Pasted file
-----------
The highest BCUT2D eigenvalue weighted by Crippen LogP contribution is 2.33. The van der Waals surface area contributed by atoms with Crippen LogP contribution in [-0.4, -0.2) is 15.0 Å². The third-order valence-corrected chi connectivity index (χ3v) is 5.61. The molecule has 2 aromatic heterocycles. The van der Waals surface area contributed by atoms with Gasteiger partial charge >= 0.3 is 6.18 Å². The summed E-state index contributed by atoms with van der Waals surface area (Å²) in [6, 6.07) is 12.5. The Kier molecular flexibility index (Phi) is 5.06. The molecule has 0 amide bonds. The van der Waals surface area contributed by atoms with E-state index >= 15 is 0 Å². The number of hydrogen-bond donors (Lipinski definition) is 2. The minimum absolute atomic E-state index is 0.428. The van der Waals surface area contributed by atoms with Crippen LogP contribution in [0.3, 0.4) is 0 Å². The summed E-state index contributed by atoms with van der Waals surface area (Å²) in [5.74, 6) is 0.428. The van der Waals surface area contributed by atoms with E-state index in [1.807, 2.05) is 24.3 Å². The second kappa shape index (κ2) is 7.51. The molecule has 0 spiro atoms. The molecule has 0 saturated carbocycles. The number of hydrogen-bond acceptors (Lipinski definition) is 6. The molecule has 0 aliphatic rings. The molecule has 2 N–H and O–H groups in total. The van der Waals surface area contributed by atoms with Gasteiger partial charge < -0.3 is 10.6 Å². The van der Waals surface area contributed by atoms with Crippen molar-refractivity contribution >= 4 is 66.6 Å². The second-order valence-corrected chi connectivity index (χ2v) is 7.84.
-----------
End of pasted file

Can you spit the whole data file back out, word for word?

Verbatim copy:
The highest BCUT2D eigenvalue weighted by Crippen LogP contribution is 2.33. The van der Waals surface area contributed by atoms with Crippen LogP contribution in [-0.4, -0.2) is 15.0 Å². The third-order valence-corrected chi connectivity index (χ3v) is 5.61. The molecule has 2 aromatic heterocycles. The van der Waals surface area contributed by atoms with Gasteiger partial charge >= 0.3 is 6.18 Å². The summed E-state index contributed by atoms with van der Waals surface area (Å²) in [6, 6.07) is 12.5. The Kier molecular flexibility index (Phi) is 5.06. The molecule has 0 amide bonds. The van der Waals surface area contributed by atoms with E-state index >= 15 is 0 Å². The number of hydrogen-bond donors (Lipinski definition) is 2. The minimum absolute atomic E-state index is 0.428. The van der Waals surface area contributed by atoms with Crippen LogP contribution in [0.3, 0.4) is 0 Å². The summed E-state index contributed by atoms with van der Waals surface area (Å²) in [5.74, 6) is 0.428. The van der Waals surface area contributed by atoms with E-state index in [1.807, 2.05) is 24.3 Å². The second kappa shape index (κ2) is 7.51. The molecule has 0 spiro atoms. The molecule has 0 saturated carbocycles. The number of hydrogen-bond acceptors (Lipinski definition) is 6. The molecule has 0 aliphatic rings. The molecule has 2 N–H and O–H groups in total. The van der Waals surface area contributed by atoms with Gasteiger partial charge < -0.3 is 10.6 Å². The van der Waals surface area contributed by atoms with Crippen molar-refractivity contribution >= 4 is 66.6 Å². The second-order valence-corrected chi connectivity index (χ2v) is 7.84.